Last year ZTE’s Nubia smartphone received an unexpected celebrity endorsement. That occurred when China’s First Lady Peng Liyuan was spotted holding the phone while on a trip to Europe with her husband Xi Jinping.
The Shenzhen-based telecom equipment maker touted it as a victory against Apple, since the last time Peng travelled to the US she was pictured using an iPhone 5. Her new phone, meanwhile, drew applause from Chinese consumers who saw it as a demonstration of her support for domestic products. Nubia fans also gushed that they were thrilled the first lady shared their tastes.
Last week the Nubia smartphone was in the news again, albeit for a different reason. ZTE posted a letter on its official weibo account claiming that archrival Huawei’s Honor X2 and P8, which were launched in London in April, violated two of the patents in its “slow shutter and capture” camera technology in the Nubia range. “In the face of Huawei’s blatant copying, we think it is time we stand up and protect the industry’s orderly and competitive environment by taking legal action,” said ZTE.
It isn’t clear if ZTE has filed a formal lawsuit. Huawei, in response, denied the allegations, saying that it developed the technology that ZTE accuses it of stealing.
It’s not the first time the country’s leading handset makers have locked horns in a patent dispute. Huawei has challenged ZTE at least twice in the past for alleged patent infringements (see WiC107). Last December, both companies also threatened Xiaomi and Vivo with lawsuits over WCDMA technology, said 21CN Business Herald.
But industry observers say Qualcomm’s eyewatering settlement with Chinese antitrust regulators could now trigger a wave of patent wars (see WiC271). In the past, clients of Qualcomm like Xiaomi were granted free access to the US company’s patent portfolio, which kept them away from litigation. But Qualcomm’s settlement has dissolved the cross-licencing agreements. National Business Daily predicted that it would only be a matter of time before companies like Huawei and ZTE, two of the largest patent holders in the Chinese telecoms industry, started seeking royalties from their rivals as well.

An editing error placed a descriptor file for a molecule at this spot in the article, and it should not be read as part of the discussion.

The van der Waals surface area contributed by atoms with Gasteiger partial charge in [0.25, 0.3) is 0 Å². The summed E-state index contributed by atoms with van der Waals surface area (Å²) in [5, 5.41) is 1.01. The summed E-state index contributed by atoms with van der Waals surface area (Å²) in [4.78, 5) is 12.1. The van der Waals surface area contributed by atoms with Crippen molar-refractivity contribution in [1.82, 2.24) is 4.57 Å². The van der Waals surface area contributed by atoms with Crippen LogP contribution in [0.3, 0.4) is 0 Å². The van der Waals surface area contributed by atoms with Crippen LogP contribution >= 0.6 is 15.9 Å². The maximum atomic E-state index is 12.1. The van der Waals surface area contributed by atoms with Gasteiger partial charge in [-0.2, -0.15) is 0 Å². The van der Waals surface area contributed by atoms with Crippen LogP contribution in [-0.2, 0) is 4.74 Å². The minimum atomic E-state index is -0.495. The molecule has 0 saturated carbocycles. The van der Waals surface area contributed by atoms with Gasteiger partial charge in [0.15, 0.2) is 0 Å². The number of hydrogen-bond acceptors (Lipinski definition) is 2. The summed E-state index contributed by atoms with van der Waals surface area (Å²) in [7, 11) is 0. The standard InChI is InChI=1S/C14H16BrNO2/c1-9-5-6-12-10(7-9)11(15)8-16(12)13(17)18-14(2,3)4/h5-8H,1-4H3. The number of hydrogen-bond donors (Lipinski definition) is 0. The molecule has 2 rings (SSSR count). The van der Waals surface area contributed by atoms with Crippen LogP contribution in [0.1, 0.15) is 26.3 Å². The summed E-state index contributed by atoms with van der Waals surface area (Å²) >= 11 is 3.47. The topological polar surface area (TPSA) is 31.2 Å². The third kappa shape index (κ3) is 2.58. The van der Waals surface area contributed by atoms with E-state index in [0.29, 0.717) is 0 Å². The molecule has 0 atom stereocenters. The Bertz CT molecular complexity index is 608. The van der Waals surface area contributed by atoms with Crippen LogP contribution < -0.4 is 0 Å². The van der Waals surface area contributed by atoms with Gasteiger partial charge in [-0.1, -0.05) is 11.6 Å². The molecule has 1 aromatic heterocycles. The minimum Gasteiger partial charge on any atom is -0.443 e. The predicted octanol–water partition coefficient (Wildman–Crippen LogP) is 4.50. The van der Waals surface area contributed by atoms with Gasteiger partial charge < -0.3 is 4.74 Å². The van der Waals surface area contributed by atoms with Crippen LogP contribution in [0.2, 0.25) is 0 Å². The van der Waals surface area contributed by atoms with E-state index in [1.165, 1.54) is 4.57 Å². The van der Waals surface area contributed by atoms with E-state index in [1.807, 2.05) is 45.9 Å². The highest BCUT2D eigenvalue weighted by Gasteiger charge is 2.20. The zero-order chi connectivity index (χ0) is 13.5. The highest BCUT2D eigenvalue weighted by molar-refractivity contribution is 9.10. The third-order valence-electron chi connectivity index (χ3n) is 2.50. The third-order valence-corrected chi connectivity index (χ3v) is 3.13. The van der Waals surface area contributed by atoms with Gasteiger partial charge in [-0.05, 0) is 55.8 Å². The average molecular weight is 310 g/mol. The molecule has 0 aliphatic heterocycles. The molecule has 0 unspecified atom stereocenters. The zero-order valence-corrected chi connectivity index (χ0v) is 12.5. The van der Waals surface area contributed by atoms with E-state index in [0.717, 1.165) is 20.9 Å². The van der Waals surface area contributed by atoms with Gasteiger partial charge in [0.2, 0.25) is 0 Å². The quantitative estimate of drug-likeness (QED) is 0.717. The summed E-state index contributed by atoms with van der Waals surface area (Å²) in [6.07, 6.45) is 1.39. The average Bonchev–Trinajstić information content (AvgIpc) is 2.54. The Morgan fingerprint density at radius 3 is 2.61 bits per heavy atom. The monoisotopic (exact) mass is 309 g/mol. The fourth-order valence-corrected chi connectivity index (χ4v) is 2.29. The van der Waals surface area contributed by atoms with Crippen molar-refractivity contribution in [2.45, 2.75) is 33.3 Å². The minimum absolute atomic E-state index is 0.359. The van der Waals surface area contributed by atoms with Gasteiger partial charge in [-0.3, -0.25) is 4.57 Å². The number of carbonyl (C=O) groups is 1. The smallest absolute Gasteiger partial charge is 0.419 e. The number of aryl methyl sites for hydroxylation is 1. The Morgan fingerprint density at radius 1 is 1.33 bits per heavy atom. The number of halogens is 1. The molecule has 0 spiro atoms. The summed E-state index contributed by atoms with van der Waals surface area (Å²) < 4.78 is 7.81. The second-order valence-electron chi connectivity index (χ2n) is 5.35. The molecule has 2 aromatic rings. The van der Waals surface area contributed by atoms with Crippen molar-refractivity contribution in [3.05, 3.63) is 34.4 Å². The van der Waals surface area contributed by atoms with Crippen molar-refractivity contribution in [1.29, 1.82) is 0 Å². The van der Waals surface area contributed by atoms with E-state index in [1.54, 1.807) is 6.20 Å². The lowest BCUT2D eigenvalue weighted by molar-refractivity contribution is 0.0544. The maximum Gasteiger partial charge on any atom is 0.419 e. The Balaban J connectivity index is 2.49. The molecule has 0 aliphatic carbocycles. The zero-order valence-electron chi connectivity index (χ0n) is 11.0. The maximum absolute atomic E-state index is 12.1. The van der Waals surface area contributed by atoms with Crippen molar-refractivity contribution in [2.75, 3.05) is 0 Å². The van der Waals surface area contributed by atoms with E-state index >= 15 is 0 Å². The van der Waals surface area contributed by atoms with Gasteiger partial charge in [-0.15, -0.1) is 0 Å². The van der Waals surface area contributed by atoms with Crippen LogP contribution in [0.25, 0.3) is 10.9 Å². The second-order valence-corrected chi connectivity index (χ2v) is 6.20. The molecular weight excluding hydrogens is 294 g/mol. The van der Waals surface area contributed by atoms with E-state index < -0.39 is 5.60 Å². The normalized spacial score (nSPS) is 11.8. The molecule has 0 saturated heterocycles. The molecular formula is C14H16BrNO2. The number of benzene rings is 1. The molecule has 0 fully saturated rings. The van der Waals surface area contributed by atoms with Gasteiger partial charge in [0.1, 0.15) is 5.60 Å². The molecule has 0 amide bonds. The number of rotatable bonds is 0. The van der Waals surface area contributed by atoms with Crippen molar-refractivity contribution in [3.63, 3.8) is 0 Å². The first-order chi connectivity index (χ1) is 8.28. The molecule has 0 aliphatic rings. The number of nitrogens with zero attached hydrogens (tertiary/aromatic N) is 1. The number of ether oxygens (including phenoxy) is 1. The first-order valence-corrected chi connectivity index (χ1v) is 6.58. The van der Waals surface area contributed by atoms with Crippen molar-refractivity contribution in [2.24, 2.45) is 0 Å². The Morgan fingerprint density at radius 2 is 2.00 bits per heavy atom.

In fact, Huawei has long been preparing for this scenario. “In the next five to eight years, a world war is going to erupt over patents,” Ren Zhengfei, Huawei’s founder and chairman, told Forbes China last year. Huxiu, a tech portal, said the telecoms equipment giant has also been bulking up its litigation team to protect its patents.
In the meantime, analysts concur that even if ZTE takes Huawei to court, the lawsuit will not be an easy one to win. “In recent years, the competition for the camera function on the smartphones has become very intense. Every company has achieved some sort of innovation. So when it comes to who violates whose patents, a lawsuit could take up to a few years,” suggested Sina Technology, another portal.
Doug Young, author of Young’s China Business Blog, also admits that the lawsuit may not yield a meaningful outcome. “China’s courts are notoriously slow and inexperienced in intellectual property law, and the Huawei phones at the centre of this new dispute will probably be obsolete by the time any court decision comes,” he warned in the blog.
Still, some industry observers reckon that the latest legal threat is probably no more than a publicity stunt for ZTE to drum up interest in its latest version of the smartphone, the Nubia Z9, which will go on sale early this month. ZTE needs the latest range to sell well: in the past three months, none of its handsets were ranked in the top 30 bestselling Android smartphones in China (Huawei, on the other hand, had three), said industry consultant Umeng Analytics.
The South China Morning Post also wonders whether a “bubble” is forming, with a growing number of Chinese firms seeking to become “the next Apple” in smartphones. It notes that Qihoo 360, a software firm, is set to launch its first smartphone, and will do so on the same day the new Nubia comes out…
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